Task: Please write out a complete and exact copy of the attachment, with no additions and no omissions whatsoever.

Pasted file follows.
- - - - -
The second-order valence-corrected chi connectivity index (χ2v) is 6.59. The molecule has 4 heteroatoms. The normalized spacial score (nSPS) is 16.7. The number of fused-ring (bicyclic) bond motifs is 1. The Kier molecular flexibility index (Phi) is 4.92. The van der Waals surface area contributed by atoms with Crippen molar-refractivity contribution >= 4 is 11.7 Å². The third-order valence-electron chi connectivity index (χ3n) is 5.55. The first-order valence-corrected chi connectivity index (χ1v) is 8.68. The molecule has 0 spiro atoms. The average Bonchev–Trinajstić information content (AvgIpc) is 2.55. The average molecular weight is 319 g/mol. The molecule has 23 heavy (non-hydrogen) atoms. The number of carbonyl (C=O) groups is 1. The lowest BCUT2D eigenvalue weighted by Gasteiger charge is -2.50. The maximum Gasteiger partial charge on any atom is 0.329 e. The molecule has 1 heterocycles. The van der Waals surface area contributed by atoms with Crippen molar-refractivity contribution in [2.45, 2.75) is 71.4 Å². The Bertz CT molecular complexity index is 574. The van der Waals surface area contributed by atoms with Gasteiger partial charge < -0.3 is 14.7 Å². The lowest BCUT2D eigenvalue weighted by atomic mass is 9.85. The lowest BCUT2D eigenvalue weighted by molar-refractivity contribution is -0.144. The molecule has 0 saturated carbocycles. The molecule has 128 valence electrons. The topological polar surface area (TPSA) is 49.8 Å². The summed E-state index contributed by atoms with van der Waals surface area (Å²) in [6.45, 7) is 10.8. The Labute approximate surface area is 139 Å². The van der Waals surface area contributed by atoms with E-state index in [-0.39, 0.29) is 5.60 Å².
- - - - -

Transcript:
The second-order valence-corrected chi connectivity index (χ2v) is 6.59. The molecule has 4 heteroatoms. The normalized spacial score (nSPS) is 16.7. The number of fused-ring (bicyclic) bond motifs is 1. The Kier molecular flexibility index (Phi) is 4.92. The van der Waals surface area contributed by atoms with Crippen molar-refractivity contribution >= 4 is 11.7 Å². The third-order valence-electron chi connectivity index (χ3n) is 5.55. The first-order valence-corrected chi connectivity index (χ1v) is 8.68. The molecule has 0 spiro atoms. The average Bonchev–Trinajstić information content (AvgIpc) is 2.55. The average molecular weight is 319 g/mol. The molecule has 23 heavy (non-hydrogen) atoms. The number of carbonyl (C=O) groups is 1. The lowest BCUT2D eigenvalue weighted by Gasteiger charge is -2.50. The maximum Gasteiger partial charge on any atom is 0.329 e. The molecule has 1 heterocycles. The van der Waals surface area contributed by atoms with Crippen molar-refractivity contribution in [2.45, 2.75) is 71.4 Å². The Bertz CT molecular complexity index is 574. The van der Waals surface area contributed by atoms with Gasteiger partial charge < -0.3 is 14.7 Å². The lowest BCUT2D eigenvalue weighted by atomic mass is 9.85. The lowest BCUT2D eigenvalue weighted by molar-refractivity contribution is -0.144. The molecule has 0 saturated carbocycles. The molecule has 128 valence electrons. The topological polar surface area (TPSA) is 49.8 Å². The summed E-state index contributed by atoms with van der Waals surface area (Å²) in [6.45, 7) is 10.8. The Labute approximate surface area is 139 Å². The van der Waals surface area contributed by atoms with E-state index in [-0.39, 0.29) is 5.60 Å².